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'Short sellers' in SEC's cross hairs as it votes new rules

The Securities and Exchange Commission today announced plans to shine more light on "short selling" of stocks and to make permanent a rule change aimed at restricting so-called naked shorting.

Still on the agency’s table are much weightier issues -- including whether to bring back the "uptick rule" as a way to curb potential short-selling abuses.

Short sellers typically borrow stock from a brokerage’s inventory and sell it, betting the price will drop. If the market price declines, the shorts can later buy stock in the market, replace the borrowed shares and pocket the difference between the sale price and the repurchase price.

Although shorting is perfectly legal as long as traders follow the rules, the shorts got blamed last year for worsening the collapse of many financial stocks. That fueled Congress’ ire and triggered the SEC to take the unprecedented step of temporarily restricting shorting in hundreds of financial issues.

MarysSEC Since then the agency has been under intense pressure from Congress to do more to rein in abusive shorting.

"Today's actions demonstrate the commission's determination to address short selling abuses while at the same time increasing public disclosure of short selling activities that affect our markets," SEC Chairwoman Mary Schapiro said in a statement. The full text of the agency's announcement is here.

In one new move the SEC said companies and investors would be able to see the aggregate volume of shorted shares for each individual stock each day. That would let a company know if bearish bets on its shares suddenly were rising. The New York Stock Exchange and Nasdaq currently disclose twice a month the total number of shorted shares for each listed company.

In another decision, the SEC voted to make permanent penalties it imposed last year in cases in which short sellers sell shares they haven’t yet borrowed and then are unable to promptly deliver the stock to the buyer. The penalties are imposed on the brokerages that short sellers employ for their trades.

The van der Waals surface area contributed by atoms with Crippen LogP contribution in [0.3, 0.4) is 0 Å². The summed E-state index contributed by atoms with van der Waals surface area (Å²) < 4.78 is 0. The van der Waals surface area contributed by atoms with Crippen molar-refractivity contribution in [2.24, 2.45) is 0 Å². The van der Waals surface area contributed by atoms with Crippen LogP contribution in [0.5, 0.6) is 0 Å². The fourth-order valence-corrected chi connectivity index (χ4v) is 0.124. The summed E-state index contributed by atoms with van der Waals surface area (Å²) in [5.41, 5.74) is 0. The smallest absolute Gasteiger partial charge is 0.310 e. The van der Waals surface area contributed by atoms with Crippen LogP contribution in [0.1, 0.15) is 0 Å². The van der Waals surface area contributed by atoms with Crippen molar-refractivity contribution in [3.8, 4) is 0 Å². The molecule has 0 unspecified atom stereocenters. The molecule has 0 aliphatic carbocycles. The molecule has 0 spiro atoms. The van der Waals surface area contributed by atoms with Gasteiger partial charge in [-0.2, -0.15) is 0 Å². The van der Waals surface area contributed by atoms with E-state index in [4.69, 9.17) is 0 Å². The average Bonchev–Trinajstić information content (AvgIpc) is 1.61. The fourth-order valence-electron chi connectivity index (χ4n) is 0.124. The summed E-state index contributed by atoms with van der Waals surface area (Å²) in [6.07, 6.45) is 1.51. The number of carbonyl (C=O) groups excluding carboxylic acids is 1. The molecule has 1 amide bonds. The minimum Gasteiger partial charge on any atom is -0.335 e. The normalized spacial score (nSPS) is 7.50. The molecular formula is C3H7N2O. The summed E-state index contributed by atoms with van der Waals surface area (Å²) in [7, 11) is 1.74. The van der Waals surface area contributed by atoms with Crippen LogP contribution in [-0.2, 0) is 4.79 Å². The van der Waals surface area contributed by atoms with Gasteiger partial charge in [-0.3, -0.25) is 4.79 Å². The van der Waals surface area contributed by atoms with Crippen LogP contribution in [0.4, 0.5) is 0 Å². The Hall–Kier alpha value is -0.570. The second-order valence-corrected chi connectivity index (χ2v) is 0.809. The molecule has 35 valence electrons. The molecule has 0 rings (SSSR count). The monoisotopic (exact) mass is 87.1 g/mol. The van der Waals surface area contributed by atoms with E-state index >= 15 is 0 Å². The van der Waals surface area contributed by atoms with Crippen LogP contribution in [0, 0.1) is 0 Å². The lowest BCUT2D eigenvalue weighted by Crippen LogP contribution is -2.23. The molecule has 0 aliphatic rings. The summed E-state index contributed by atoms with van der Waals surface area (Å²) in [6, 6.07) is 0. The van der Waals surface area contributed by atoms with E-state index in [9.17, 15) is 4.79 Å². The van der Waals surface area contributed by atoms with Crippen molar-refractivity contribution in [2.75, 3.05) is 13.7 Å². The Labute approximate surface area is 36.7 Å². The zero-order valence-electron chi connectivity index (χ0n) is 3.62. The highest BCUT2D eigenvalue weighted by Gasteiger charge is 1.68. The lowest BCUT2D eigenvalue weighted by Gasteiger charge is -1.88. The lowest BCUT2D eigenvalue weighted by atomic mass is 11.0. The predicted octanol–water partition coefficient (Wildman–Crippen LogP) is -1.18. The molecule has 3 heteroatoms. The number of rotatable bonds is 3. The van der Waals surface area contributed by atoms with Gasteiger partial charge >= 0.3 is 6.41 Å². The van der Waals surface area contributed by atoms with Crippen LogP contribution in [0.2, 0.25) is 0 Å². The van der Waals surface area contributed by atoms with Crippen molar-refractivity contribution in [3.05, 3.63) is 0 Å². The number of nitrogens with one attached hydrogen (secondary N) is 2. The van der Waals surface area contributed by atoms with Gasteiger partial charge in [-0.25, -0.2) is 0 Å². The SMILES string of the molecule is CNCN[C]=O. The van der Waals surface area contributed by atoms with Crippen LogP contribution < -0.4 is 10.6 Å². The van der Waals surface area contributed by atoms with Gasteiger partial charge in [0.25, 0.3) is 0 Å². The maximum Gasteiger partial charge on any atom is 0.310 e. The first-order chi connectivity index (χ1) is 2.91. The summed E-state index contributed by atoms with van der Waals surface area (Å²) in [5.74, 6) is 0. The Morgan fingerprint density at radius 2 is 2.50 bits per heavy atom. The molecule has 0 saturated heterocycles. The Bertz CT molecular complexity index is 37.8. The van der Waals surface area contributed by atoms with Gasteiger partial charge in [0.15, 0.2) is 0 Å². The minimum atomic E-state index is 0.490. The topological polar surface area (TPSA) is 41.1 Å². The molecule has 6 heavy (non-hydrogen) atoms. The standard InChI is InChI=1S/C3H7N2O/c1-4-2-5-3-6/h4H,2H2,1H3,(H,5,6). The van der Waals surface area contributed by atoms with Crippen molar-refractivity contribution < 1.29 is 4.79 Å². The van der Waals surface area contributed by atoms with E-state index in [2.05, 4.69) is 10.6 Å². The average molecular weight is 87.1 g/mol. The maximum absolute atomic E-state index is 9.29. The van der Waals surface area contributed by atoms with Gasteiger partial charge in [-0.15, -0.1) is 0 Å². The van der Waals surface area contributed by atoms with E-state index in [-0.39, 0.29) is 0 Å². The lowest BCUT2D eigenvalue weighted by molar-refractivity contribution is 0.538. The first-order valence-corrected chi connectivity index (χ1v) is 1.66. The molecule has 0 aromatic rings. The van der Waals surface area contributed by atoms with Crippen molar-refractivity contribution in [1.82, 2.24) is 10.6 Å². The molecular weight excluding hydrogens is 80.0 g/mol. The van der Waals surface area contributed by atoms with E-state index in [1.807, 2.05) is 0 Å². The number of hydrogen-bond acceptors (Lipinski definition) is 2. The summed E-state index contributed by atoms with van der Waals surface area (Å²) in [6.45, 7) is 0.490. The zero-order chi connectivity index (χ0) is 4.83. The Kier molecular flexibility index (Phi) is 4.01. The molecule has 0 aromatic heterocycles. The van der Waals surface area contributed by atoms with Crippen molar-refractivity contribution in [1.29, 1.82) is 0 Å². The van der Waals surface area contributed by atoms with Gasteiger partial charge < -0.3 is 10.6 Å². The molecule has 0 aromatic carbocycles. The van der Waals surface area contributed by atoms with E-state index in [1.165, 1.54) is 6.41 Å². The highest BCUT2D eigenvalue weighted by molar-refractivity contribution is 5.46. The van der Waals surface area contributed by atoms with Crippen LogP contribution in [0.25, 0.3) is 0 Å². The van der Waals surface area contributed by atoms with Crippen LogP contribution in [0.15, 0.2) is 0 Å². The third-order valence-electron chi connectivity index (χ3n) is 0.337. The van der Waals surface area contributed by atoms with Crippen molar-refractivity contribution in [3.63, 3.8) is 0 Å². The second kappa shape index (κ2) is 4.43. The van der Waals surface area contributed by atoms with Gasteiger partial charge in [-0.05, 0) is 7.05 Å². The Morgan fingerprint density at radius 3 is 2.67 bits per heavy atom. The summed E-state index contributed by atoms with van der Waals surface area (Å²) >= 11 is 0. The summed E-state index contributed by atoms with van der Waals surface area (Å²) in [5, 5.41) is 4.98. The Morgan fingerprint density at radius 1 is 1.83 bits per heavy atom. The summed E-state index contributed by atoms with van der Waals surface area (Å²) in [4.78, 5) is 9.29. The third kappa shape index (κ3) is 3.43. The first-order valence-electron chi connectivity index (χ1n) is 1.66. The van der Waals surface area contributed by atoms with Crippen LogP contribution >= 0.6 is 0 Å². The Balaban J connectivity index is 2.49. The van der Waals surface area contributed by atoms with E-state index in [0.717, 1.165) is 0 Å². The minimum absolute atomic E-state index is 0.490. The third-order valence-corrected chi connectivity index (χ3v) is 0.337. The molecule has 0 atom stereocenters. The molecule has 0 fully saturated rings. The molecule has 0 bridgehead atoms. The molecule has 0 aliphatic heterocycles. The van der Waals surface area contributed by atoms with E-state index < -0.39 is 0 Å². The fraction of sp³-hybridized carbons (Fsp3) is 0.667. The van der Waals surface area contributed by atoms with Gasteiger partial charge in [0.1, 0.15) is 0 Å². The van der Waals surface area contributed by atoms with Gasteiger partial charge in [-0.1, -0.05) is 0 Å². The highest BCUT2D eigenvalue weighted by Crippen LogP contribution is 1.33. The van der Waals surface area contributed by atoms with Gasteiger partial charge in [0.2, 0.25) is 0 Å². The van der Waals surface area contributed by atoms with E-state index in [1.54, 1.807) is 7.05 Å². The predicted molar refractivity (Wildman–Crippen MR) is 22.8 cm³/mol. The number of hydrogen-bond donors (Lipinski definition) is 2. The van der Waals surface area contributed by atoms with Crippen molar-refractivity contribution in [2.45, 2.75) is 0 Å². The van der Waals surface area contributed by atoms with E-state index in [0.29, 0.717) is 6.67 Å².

Shorting without first borrowing the stock is known as naked shorting. For reasons related to normal market function, the practice isn’t illegal. But the SEC imposed the prompt-delivery rule last year to keep short sellers from driving down a stock’s price without any intention of actually borrowing shares for sale.

Since the rule was put in place the number of cases in which traders failed to deliver shares has tumbled 57%, the SEC said. That presumably means that many abusive short sellers were pushed out of the market (although not everyone is so convinced).

Lastly, the agency still hasn’t decided whether to bring back the "uptick rule" as a way to further limit the potential for abusive shorting.

The rule historically had been a barrier to rampant short selling by banning short sales on "downticks" in stock prices. Instead, a short seller would have to wait for a stock’s price to move up at least slightly before shorting it. The idea was to prevent a cascading effect by short sellers that could drive a stock mercilessly lower (a so-called bear raid).

The SEC got rid of the rule in 2007 after finding that it hurt liquidity in the market (by keeping some traders away) and wasn’t necessary to prevent manipulation of stocks.

But the uptick rule still has a special place in the hearts of investors who hate short sellers and want to make their trading as difficult as possible.

-- Tom Petruno

Photo: SEC Chairwoman Mary Schapiro. Credit: Jay Mallin / Bloomberg News

 
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